Rogues, Thieves, and the Rule of Law: The Problem of Law Enforcement in North-East England, 1718-1800

By Gwenda Morgan; Peter Rushton | Go to book overview

CHAPTER FOUR

The social organization of crime

Images of crime

In July 1785 the Newcastle authorities placed an advertisement in the Newcastle Courant announcing that there were:

Three Boys, Natives of Scotland, in Custody at Newcastle suspected to belong to a Gang of Thieves and Pick-Pockets … They lately came from Edinburgh, have all the Scots accent, and were last at Stagshaw Bank Fair, where they appeared to be connected with a gang of several other suspected persons.

They were not very formidable: the eldest, Thomas Boag, was 25 years of age and only about 5 feet in height, while his companions Daniel McKie and Steel McColloch, or McCalow, were about 15 and 14, and under 4 feet 10 inches. 1 Nothing came of this alarm, though individual Scottish boy-pickpockets were prosecuted in subsequent years. This account is typical of the language used in eighteenth-century crime reporting, reflecting a very distinctive notion of criminal danger. Criminal activity was often described as involving gangs of mobile outsiders.

Exaggerated anxiety about organized crime was not unique to this region, for images of early modern crime were shaped by the myth of the gang and its dominance of a criminal underworld of organized professionals, a picture that had been common since at least the sixteenth century. According to this portrait, the underworld possessed its own language (“cant”), forms of leadership, and economic resources. It seemed an alternative to the respectable community and beyond any control by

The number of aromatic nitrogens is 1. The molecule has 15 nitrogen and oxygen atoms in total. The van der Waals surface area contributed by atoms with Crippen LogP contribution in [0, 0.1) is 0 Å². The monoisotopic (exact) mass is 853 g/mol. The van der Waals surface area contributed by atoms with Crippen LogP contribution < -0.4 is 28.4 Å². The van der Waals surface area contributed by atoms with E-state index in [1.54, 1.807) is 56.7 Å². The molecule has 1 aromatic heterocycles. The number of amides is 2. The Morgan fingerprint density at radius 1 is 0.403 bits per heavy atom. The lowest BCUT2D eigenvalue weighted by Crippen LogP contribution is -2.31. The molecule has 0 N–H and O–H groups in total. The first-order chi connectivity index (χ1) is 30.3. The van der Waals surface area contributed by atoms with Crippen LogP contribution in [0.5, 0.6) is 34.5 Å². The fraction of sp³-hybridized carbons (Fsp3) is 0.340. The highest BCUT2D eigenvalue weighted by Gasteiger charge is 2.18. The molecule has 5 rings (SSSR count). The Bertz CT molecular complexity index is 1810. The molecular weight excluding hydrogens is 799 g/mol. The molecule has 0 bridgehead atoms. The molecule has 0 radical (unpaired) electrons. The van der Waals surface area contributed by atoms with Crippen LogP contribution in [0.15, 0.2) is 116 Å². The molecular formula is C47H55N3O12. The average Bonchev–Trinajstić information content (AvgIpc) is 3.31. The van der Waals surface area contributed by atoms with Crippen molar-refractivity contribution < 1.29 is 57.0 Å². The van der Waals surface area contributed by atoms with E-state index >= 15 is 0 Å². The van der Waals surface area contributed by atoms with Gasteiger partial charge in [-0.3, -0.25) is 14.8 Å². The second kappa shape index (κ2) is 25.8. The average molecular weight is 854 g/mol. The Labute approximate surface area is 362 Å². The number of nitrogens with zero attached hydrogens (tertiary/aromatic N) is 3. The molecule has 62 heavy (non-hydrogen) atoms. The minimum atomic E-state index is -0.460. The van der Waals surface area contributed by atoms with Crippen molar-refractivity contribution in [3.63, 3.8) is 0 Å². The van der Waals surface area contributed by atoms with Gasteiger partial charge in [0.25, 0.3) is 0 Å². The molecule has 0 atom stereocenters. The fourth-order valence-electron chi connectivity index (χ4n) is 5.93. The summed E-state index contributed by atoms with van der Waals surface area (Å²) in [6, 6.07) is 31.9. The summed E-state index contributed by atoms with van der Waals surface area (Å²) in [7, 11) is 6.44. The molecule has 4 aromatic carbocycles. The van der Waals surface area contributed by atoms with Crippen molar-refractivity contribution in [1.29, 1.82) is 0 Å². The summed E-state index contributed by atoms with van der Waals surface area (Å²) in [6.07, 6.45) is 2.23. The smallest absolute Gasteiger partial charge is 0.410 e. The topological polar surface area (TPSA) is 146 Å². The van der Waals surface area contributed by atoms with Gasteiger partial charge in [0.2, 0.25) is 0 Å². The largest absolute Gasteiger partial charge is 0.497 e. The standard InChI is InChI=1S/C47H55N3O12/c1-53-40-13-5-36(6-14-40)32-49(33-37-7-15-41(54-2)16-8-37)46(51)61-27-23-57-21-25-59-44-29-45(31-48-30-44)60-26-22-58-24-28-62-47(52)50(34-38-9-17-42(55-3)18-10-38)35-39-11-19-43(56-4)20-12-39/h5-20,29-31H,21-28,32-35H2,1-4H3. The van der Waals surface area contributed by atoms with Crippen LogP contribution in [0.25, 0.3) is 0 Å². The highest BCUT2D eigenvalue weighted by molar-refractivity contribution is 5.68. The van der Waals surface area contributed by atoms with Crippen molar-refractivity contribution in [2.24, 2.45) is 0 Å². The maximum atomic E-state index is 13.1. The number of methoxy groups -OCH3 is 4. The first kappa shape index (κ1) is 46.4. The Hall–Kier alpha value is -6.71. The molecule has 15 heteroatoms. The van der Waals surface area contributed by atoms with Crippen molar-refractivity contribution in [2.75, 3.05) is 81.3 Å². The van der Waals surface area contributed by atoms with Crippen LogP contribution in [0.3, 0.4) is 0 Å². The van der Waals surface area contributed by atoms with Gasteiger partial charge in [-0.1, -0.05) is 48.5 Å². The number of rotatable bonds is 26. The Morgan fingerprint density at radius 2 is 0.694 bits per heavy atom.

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Rogues, Thieves, and the Rule of Law: The Problem of Law Enforcement in North-East England, 1718-1800
Table of contents

Table of contents

  • Title Page iii
  • Contents v
  • Acknowledgements vii
  • Glossary ix
  • List of Tables xi
  • List of Illustrations xii
  • North-East England xiii
  • Introduction 1
  • Chapter One - The Character of North-East England 9
  • Chapter Two - Enforcing the Law 27
  • Chapter Three - The Patterns of Crimes and Punishments 47
  • Chapter Four - The Social Organization of Crime 77
  • Chapter Five - Common and Unnatural Crimes: Women and North-East Crime 97
  • Chapter Six - Learning Their Lesson: the Use of Public Punishments 125
  • Chapter Seven - Transportation 153
  • Chapter Eight - Correction and Imprisonment 171
  • Chapter Nine - Law and Disorder 191
  • Conclusion 215
  • Notes 219
  • Bibliography 261
  • Index 277
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